May 23, 2024

North Korea’s uncomfortable race relations

Willing to exploit racial conflict, the North does not welcome other oppressed peoples

When Dennis Rodman and the Harlem Globetrotters arrived in North Korea earlier this year, the Western media was fixated on the oddities of this trip. A former NBA bad boy sitting next to a short, pudgy dictator certainly makes for an interesting photo. However, a key question was left unanswered: What did the average North Korean think of Rodman and the Globetrotters? The answer reveals a great deal about North Korea’s uncomfortable relationship with America’s racial diversity.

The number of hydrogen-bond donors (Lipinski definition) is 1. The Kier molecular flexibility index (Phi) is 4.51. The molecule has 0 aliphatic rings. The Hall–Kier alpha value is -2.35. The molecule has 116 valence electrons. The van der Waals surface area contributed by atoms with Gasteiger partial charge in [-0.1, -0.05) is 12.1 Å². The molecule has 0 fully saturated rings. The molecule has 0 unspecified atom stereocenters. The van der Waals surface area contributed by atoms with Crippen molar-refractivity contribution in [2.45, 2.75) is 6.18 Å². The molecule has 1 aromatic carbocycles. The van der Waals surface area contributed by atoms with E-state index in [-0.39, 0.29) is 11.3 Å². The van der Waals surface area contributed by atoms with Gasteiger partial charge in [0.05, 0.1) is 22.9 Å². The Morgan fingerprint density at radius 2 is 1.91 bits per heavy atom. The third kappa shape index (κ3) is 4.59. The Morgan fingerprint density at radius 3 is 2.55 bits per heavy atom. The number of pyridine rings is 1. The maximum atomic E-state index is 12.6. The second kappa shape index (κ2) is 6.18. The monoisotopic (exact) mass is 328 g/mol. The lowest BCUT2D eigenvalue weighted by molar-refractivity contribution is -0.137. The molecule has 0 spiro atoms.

In state-run media, the Rodman and Globetrotter “party” were said to have mixed with North Korean citizens and enjoyed an “amicable atmosphere.” News of Rodman and the Globetrotter’s arrival did indeed “spread like wildfire” in North Korea, but the reaction was not positive. North Koreans said that the basketball players and former NBA star looked like the “American mafia” and “a group of goblins.” In any crowd, Rodman and the Globetrotters would stand out, and to an isolated populace that sees tattoos as capitalist decadence and a symbol of crime, it is no surprise that North Koreans viewed them in such a negative light. However, these comments may have a deeper ideological significance.

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